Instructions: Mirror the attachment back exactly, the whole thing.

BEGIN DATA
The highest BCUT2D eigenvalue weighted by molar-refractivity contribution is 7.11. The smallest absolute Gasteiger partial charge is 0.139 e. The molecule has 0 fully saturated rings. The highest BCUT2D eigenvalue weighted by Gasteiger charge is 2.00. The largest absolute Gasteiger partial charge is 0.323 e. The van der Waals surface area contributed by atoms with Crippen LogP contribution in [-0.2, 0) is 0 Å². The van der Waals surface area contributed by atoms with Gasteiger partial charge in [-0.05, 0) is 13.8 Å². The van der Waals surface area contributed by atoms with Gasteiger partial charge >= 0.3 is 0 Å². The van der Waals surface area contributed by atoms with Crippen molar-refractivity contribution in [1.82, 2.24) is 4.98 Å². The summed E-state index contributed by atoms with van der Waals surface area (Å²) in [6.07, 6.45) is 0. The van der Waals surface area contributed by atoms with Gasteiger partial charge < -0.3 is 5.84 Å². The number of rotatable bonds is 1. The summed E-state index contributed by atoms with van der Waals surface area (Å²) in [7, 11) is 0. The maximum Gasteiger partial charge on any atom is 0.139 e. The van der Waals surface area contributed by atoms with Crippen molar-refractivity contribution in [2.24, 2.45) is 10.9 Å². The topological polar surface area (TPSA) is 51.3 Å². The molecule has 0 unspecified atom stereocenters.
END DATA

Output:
The highest BCUT2D eigenvalue weighted by molar-refractivity contribution is 7.11. The smallest absolute Gasteiger partial charge is 0.139 e. The molecule has 0 fully saturated rings. The highest BCUT2D eigenvalue weighted by Gasteiger charge is 2.00. The largest absolute Gasteiger partial charge is 0.323 e. The van der Waals surface area contributed by atoms with Crippen LogP contribution in [-0.2, 0) is 0 Å². The van der Waals surface area contributed by atoms with Gasteiger partial charge in [-0.05, 0) is 13.8 Å². The van der Waals surface area contributed by atoms with Gasteiger partial charge >= 0.3 is 0 Å². The van der Waals surface area contributed by atoms with Crippen molar-refractivity contribution in [1.82, 2.24) is 4.98 Å². The summed E-state index contributed by atoms with van der Waals surface area (Å²) in [6.07, 6.45) is 0. The van der Waals surface area contributed by atoms with Gasteiger partial charge < -0.3 is 5.84 Å². The number of rotatable bonds is 1. The summed E-state index contributed by atoms with van der Waals surface area (Å²) in [7, 11) is 0. The maximum Gasteiger partial charge on any atom is 0.139 e. The van der Waals surface area contributed by atoms with Crippen molar-refractivity contribution in [2.24, 2.45) is 10.9 Å². The topological polar surface area (TPSA) is 51.3 Å². The molecule has 0 unspecified atom stereocenters.